Stuart Scott's passing last month has prompted plenty of reflection about the former SportsCenter anchor's heavy influence on the world of sports broadcasting. Scott wasn't just a black anchor on television: He brought a style and a sense of personality that changed the rules of the game for everyone that followed.
Among his many catchphrases is one that stands out among all the others: "Boo-yah!"
In Scott's memoir, Every Day I Fight, which will be published in March, he explains the origins of Boo-yah! as something that occurred almost by accident. Scott writes that while in high school, he, his best friend Fred and an older neighbor named Mr. G were hanging out. Mr. G asked if they had heard the thunder from last night's storm. When the boys said no, Mr. G went on:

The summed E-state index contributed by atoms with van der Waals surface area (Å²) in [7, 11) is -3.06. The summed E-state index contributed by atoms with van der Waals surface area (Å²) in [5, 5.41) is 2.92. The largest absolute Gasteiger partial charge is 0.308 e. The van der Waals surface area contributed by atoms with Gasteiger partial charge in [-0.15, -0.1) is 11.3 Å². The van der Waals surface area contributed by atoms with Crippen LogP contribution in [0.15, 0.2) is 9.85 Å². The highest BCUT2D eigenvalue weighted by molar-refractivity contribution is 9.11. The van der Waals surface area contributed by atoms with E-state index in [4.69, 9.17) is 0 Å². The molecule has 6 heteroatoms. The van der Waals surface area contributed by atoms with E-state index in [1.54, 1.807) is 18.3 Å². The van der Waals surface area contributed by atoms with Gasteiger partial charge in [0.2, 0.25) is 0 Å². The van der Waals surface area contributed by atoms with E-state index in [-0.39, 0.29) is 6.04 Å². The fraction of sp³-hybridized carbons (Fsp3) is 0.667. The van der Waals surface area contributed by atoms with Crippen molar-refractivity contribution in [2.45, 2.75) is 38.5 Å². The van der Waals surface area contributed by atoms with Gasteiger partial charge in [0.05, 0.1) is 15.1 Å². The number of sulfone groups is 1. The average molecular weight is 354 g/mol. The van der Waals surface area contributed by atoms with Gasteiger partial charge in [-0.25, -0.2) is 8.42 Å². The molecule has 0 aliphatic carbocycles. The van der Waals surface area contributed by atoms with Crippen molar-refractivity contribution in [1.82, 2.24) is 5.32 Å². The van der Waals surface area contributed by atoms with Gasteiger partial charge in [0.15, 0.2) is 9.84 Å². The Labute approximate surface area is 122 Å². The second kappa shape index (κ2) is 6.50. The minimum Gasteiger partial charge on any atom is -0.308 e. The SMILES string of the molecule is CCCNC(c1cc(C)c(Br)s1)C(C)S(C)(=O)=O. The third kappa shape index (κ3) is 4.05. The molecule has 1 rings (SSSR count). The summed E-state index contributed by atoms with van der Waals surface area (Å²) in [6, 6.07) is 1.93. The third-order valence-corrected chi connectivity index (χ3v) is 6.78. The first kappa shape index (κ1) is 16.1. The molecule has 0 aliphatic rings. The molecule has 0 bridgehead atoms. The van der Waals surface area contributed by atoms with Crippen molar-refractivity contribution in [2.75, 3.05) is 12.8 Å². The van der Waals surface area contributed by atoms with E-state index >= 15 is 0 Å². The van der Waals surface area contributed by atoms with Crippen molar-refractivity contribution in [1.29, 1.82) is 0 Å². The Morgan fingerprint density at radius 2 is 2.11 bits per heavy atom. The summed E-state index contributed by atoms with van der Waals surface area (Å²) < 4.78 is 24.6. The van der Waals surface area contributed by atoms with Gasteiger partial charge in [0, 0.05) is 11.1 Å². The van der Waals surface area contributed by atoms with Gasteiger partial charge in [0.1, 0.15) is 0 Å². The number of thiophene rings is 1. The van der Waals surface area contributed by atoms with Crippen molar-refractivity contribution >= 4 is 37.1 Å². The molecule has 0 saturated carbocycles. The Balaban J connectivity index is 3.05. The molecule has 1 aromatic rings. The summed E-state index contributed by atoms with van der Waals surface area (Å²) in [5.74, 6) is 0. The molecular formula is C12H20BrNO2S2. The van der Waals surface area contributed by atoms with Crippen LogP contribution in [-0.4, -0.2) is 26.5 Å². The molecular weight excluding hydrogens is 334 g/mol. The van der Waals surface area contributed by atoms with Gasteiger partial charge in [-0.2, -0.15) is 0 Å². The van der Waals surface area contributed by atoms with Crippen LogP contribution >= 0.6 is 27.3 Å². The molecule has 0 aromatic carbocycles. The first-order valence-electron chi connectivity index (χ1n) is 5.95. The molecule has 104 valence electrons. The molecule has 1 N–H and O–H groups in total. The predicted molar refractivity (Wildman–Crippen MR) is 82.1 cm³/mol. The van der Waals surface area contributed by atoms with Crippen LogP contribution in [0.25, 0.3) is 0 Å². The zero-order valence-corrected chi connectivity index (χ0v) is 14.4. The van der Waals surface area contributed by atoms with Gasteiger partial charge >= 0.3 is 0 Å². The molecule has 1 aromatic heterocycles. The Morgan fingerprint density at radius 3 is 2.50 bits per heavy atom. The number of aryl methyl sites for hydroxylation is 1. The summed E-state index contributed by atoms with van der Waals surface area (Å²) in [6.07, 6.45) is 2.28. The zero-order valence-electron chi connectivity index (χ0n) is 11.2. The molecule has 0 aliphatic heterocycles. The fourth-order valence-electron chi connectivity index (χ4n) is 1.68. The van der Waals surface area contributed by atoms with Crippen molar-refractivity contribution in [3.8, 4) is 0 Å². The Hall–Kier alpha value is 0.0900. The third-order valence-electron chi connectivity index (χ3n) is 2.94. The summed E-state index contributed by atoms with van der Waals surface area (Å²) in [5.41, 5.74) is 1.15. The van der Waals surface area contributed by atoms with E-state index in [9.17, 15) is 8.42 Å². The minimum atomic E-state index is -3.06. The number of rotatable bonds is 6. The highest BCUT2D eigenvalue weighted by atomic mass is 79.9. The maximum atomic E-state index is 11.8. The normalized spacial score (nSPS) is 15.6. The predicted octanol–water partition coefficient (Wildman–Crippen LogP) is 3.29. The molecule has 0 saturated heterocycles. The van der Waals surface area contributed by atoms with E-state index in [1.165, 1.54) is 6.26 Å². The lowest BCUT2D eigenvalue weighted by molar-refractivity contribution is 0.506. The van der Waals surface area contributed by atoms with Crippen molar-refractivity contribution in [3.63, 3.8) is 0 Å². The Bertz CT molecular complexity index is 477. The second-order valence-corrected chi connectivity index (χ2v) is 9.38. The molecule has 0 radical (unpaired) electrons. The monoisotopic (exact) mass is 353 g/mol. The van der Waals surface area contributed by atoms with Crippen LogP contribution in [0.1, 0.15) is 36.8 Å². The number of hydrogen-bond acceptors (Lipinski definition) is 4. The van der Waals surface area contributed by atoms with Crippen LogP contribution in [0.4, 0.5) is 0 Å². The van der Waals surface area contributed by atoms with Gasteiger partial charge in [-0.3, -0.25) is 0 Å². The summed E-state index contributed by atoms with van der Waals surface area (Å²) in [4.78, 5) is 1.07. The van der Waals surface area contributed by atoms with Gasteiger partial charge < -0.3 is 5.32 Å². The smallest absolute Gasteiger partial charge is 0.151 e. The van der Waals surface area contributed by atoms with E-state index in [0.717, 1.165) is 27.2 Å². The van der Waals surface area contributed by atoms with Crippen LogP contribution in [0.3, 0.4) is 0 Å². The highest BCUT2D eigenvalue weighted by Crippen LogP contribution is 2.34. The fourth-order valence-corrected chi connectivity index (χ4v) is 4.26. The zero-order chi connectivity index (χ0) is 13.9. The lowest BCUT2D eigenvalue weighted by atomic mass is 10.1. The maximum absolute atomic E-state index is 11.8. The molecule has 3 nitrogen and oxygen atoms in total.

"You didn't hear it?” he said, according to an excerpt in The Washington Post. “Goodness, it was loud. It was like: Boo-yah!"
The boys laughed and asked Mr. G to repeat it, and he did just as loudly: Boo-yah! Thus was born the iconic phrase.
Scott's death in January came after a long, tough battle with cancer. He was honored by many in the sports world, from fellow anchors at SportsCenter contributing fond memories of Scott to his alma mater, North Carolina, making a moving tribute before one of its basketball games.
In that game -- a win for the Tar Heels -- broadcaster Dick Vitale also tributed Scott with several appropriations of "Boo-yah!"
One of Scott's last appearances were at last summer's ESPYs, when he was honored with the Jimmy V Award for Perseverance. The speech is seven minutes long, but it's worth every second.